Get money-saving tips in your inbox.

Stay on top of personal finance tips from our money experts!

How to switch car insurance providers

How to switch car insurance providers

While it may seem daunting to switch car insurance providers, it is a great way to regain some control over rising rates. Here's everything you need to know about how to change car insurance companies and ensure it’s a smooth transition.

This article has been updated from a previous version. 

While inflation has been slower to hit the auto insurance industry, it is starting to catch up. According to analysts, Ontarians can expect to see their premiums rise over the next 12 months. The Financial Services Regulatory Authority of Ontario approved rate increases for 29 insurance companies last year, which will come into effect in early 2023. 

Apart from market rate increases, there are several reasons you might want to consider switching car insurance providers. Maybe you’ve found a lower rate elsewhere or you want improved coverage. If you’ve stuck it out with the same provider for years, you may be wondering: How helpful would it be to switch car insurance companies? And can I switch my car insurance mid-policy?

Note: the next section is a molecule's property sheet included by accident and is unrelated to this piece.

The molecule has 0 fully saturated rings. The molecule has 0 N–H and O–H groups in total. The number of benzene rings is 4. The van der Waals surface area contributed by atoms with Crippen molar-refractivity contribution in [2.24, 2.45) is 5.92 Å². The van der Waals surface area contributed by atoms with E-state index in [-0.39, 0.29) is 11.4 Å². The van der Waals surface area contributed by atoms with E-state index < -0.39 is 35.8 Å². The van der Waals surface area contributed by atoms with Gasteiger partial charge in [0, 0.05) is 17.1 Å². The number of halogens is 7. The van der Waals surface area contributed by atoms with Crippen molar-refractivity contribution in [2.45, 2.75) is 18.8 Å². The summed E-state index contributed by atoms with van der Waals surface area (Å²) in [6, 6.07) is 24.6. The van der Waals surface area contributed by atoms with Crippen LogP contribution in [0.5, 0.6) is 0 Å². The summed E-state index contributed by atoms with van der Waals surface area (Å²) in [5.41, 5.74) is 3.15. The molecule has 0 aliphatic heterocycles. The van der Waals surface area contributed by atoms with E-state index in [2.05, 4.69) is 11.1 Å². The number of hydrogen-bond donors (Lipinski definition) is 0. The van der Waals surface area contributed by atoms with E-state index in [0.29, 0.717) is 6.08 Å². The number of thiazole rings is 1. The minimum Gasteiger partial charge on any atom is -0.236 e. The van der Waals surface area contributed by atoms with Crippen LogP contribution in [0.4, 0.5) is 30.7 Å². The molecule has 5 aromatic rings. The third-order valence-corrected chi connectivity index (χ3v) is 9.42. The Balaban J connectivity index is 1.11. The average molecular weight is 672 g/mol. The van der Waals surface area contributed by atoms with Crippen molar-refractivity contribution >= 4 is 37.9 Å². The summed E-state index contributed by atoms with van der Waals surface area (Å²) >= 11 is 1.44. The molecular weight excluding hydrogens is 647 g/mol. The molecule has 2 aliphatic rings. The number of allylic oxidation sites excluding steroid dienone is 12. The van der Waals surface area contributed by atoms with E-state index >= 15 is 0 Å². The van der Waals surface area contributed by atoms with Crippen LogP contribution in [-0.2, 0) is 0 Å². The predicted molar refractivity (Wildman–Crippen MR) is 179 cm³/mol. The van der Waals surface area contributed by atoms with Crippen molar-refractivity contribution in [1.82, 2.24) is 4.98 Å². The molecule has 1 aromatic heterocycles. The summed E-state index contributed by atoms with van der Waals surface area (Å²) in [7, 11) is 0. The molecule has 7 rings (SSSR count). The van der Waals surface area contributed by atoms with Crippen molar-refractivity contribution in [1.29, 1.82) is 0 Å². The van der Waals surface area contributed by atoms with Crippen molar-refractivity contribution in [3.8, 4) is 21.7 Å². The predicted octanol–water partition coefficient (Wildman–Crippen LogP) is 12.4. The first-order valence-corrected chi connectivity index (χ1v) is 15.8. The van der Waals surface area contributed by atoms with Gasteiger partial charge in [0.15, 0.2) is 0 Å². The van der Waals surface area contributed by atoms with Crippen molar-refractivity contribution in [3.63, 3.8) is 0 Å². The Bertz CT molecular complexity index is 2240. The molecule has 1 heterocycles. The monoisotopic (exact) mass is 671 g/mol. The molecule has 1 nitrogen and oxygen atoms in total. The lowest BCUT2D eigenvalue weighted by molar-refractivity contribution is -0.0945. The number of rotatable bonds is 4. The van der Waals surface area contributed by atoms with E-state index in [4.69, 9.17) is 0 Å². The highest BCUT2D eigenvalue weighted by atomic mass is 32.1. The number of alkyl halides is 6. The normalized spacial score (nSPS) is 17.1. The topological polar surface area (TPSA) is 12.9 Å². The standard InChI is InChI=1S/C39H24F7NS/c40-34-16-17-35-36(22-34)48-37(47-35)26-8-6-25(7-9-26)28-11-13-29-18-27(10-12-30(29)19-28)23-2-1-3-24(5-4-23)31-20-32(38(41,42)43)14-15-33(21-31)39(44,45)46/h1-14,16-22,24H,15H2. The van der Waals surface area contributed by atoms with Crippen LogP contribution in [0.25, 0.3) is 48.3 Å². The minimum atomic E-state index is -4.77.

While it may seem daunting to switch car insurance providers, it is a great way to regain some control over rising rates. You're not stuck with the same policy or rate forever; you have options. Read on for everything you need to know about how to change car insurance companies and ensure it’s a smooth transition. 

How to switch car insurance providers 

The first step in switching car insurance providers is to review your current policy or renewal notice. This gives you an opportunity to see what sort of coverage you have, as well as what your deductibles are. Armed with this information, you can then compare car insurance quotes from other providers to see if you can get comparable coverage for a lower price. 

The next step is making the switch to a different car insurance provider.  

Set up your new car insurance policy first 

It’s important to set up your new auto insurance policy before cancelling your current one. You don’t want to have any gaps in your coverage, as this could affect your rate, or leave you without insurance in the event of a collision. When setting up your new policy, be sure to ask your broker questions about how the two policies compare. You want to be sure you’re getting the right coverage for your needs. 

In order to quote and set up your new insurance policy, you’ll need to give your new provider some basic information, including: your current insurance policy number, address, driver’s licence, vehicle registration, and other information that might earn you a discount, such as whether you’re a student or have completed a driver’s education program. 

Notify your current auto insurance provider that you’d like to cancel 

Once you’ve identified and settled on your new provider and insurance policy, the next step is to let your current insurance provider know that you’re taking your business elsewhere.